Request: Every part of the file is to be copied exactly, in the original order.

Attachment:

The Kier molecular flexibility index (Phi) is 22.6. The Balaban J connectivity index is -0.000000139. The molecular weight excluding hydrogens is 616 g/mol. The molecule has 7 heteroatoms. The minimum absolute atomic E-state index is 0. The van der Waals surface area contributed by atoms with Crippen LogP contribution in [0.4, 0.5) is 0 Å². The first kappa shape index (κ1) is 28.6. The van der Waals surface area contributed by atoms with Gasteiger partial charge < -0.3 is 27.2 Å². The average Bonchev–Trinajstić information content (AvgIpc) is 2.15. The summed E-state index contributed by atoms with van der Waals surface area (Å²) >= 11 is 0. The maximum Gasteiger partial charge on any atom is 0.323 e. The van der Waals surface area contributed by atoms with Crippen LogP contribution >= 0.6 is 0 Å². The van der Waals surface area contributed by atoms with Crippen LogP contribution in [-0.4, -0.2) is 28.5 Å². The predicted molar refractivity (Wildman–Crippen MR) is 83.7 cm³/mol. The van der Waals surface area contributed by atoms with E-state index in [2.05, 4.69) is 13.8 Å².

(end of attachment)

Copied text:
The Kier molecular flexibility index (Phi) is 22.6. The Balaban J connectivity index is -0.000000139. The molecular weight excluding hydrogens is 616 g/mol. The molecule has 7 heteroatoms. The minimum absolute atomic E-state index is 0. The van der Waals surface area contributed by atoms with Crippen LogP contribution in [0.4, 0.5) is 0 Å². The first kappa shape index (κ1) is 28.6. The van der Waals surface area contributed by atoms with Gasteiger partial charge < -0.3 is 27.2 Å². The average Bonchev–Trinajstić information content (AvgIpc) is 2.15. The summed E-state index contributed by atoms with van der Waals surface area (Å²) >= 11 is 0. The maximum Gasteiger partial charge on any atom is 0.323 e. The van der Waals surface area contributed by atoms with Crippen LogP contribution >= 0.6 is 0 Å². The van der Waals surface area contributed by atoms with Crippen LogP contribution in [-0.4, -0.2) is 28.5 Å². The predicted molar refractivity (Wildman–Crippen MR) is 83.7 cm³/mol. The van der Waals surface area contributed by atoms with E-state index in [2.05, 4.69) is 13.8 Å².